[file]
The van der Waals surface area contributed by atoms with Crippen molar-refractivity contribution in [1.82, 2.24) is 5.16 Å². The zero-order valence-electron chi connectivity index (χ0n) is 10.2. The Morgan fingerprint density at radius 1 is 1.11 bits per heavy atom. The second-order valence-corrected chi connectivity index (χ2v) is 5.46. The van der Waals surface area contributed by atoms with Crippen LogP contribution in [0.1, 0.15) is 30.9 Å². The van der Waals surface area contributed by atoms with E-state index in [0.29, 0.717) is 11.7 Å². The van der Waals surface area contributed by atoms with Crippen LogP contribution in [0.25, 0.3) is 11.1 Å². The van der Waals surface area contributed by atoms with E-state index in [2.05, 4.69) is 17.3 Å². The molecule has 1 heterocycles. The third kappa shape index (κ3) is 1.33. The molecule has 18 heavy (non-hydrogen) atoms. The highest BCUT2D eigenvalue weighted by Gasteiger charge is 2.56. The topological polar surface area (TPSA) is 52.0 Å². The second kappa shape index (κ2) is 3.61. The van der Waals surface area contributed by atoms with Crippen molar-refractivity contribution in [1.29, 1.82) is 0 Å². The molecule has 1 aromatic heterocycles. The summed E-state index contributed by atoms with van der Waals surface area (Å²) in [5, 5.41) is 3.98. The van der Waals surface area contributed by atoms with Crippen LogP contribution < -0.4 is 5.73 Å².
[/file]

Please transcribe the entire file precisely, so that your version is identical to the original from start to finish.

The van der Waals surface area contributed by atoms with Crippen molar-refractivity contribution in [1.82, 2.24) is 5.16 Å². The zero-order valence-electron chi connectivity index (χ0n) is 10.2. The Morgan fingerprint density at radius 1 is 1.11 bits per heavy atom. The second-order valence-corrected chi connectivity index (χ2v) is 5.46. The van der Waals surface area contributed by atoms with Crippen LogP contribution in [0.1, 0.15) is 30.9 Å². The van der Waals surface area contributed by atoms with E-state index in [0.29, 0.717) is 11.7 Å². The van der Waals surface area contributed by atoms with Crippen LogP contribution in [0.25, 0.3) is 11.1 Å². The van der Waals surface area contributed by atoms with E-state index in [2.05, 4.69) is 17.3 Å². The molecule has 1 heterocycles. The third kappa shape index (κ3) is 1.33. The molecule has 18 heavy (non-hydrogen) atoms. The highest BCUT2D eigenvalue weighted by Gasteiger charge is 2.56. The topological polar surface area (TPSA) is 52.0 Å². The second kappa shape index (κ2) is 3.61. The van der Waals surface area contributed by atoms with Crippen molar-refractivity contribution in [1.29, 1.82) is 0 Å². The molecule has 1 aromatic heterocycles. The summed E-state index contributed by atoms with van der Waals surface area (Å²) in [5, 5.41) is 3.98. The van der Waals surface area contributed by atoms with Crippen LogP contribution < -0.4 is 5.73 Å².